East Face of Robert's Horn

East Face of Robert's Horn
Contemplating the first pitch

I picked up some tendonitis in my hip mid November and had to keep it close to the car for most of early winter. After a few weeks of PT and confidence in the body improving, along with a weather window and not a lot of lower elevation Utah ice, I convinced Cameron to trek with me up into the Aspen Grove area to climb Robert's Horn.

It hadn't snowed in probably three weeks, and we got a few cold nights up high (really cold actually the two nights before hand, probably single digits F). This seemed like a good idea to get up in the Aspen Grove zone, as it's typically known for massive avalanches mid season. A nice stable snowpack was quite inviting, and the other local ice (at lower elevations) was not in great shape.

From the trailhead, if you look close you can see the route in the middle of the cliff band between the trees

Neither of us had ever been up there before, so we thought skis would be the best bet (we would later regret this choice). We got to the trailhead and started moving at 7:45 and made our way up the lower part pretty quickly.

In the cold of the early morning. Thanks to Cameron for supplying photos

The trail makes a very wide turn north to avoid some cliff bands, and this was our first time popping off the skis for a short boot. We dutifully followed the trail to find it reached far enough out that it got quite a bit of sun, and we were soon skinning on a very tiny patch of snow, and made our way over a few dirt patches.

Perfect skinning conditions where the trail swings out into the sun

We finally hit where the trail finally cut back to the southwest and towards our climb, contouring around several gullies. Here the skin track made some gnarly moves over suddenly exposed terrain, and we popped the skis off again once or twice. At this point we were starting to note that the trail was so well packed we could have gotten by with microspikes to that point. We also noticed a skin track in the valley below us, that looked like someone had come straight up the valley and missing this huge turn the trail had taken us on and noted that we should probably go straight down instead of the way we came up.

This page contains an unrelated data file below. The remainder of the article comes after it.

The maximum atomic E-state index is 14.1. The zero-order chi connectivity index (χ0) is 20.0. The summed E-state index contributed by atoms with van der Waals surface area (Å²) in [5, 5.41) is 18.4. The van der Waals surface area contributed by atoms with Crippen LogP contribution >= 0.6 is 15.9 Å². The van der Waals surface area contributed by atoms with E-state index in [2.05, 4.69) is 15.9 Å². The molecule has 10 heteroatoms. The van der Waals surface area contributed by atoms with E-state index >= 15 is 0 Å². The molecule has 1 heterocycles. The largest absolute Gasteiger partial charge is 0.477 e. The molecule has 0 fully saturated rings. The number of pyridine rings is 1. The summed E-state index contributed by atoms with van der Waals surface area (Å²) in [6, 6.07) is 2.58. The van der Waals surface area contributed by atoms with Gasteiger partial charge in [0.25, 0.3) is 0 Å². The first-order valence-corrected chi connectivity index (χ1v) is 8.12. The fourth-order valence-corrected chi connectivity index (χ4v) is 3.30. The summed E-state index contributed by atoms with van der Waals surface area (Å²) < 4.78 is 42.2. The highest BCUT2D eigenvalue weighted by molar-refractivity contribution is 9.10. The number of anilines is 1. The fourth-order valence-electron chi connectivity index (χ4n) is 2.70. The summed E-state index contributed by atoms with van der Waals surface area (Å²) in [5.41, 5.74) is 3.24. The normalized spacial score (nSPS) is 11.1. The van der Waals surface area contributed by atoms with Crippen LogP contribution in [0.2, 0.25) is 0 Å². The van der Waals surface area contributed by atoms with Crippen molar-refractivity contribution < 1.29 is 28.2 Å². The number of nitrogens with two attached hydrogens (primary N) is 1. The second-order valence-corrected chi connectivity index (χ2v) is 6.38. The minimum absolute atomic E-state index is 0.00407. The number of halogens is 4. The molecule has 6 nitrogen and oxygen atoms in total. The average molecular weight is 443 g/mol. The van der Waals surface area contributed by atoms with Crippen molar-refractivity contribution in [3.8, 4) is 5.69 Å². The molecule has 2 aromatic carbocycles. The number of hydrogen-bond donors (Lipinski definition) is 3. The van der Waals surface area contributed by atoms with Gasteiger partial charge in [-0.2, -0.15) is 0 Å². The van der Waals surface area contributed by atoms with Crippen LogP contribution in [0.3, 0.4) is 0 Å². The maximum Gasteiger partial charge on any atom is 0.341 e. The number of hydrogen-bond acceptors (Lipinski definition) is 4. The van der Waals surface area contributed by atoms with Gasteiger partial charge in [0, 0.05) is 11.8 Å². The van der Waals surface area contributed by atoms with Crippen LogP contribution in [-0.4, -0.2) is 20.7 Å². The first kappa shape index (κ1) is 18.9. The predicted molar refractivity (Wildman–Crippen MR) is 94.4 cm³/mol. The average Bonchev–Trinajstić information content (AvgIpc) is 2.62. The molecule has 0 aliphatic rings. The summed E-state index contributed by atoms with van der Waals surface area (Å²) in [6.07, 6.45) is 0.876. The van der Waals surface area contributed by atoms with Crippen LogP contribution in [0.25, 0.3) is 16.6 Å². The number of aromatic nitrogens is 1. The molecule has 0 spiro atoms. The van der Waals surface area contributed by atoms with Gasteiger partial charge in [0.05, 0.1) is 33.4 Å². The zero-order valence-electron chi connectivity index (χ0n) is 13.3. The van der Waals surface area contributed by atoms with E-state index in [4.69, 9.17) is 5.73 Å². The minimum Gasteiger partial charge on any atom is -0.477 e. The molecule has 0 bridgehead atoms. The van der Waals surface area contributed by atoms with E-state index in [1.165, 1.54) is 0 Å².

The last mile over to the base of the climb dragged on forever and we finally got below the climb. We left the trail where it continues up to Primrose cirque and booted up the last bit of vertical to the base of the ice. Out underneath the route the snow was mostly firm wind slab, but was quite non reactive. By the time we roped up it was past 11 and felt much later than it was due to the sun angle and the way it hid behind the larger mountains to our south.

Leaving the trail to boot up to the base of the route

The ice looked appealing and in reasonable shape, but that notion was quickly dispelled after a few swings. There was a little bit of water on some of it, but each swing took out a progressively larger chunk. I got a good stick after a few swings but not without some disconcertingly deeper sounding cracks. I down climbed the first few feet and went up the other side of the formation.

Starting up the bottom

After getting up a pitch the ice wasn't any more confidence inspiring. I stepped off onto a snowy ledge on the right and made an anchor with some nuts and a beak and brought Cameron up. When he got up we discussed the ice quality, time of day, and impending bushwack back to the car and decided to call it. We rapped down off the nuts and made our way back to our skis.

Looking down the beginning of the climb
Quality alpine anchor

We enjoyed the first few hundred feet of vert down the wind slab getting surprisingly good turns. The wide open slope quickly narrowed and we were navigating increasingly tight bushes. It wasn't long before we had to boot down through a thick brushy slope.


Right before the bushwack begins

We spent a bit of time thrashing our way straight down the gully and around the cliff bands to avoid the long detour north that the trail makes. Eventually we put our skis back on, then took them off again, and finally got the car having decided that hiking would have been much more enjoyable.

Weather and Notes

We had a warm period preceding our climb, followed by 2-3 days of cold with point forecasts showing lows in the single digits F and highs around 25 F just before. The sudden very cold temps probably stressed the ice and caused some of the structural stress that caused our concern while climbing. The snow was nice and crunchy and our boogers frozen at the start so the trailhead temp was likely in the low teens.

We ended up out for 8 hours and 15 minutes round trip.

  • ~3h30m to the base of the ice
  • ~2h30m skiing and hiking down after rappelling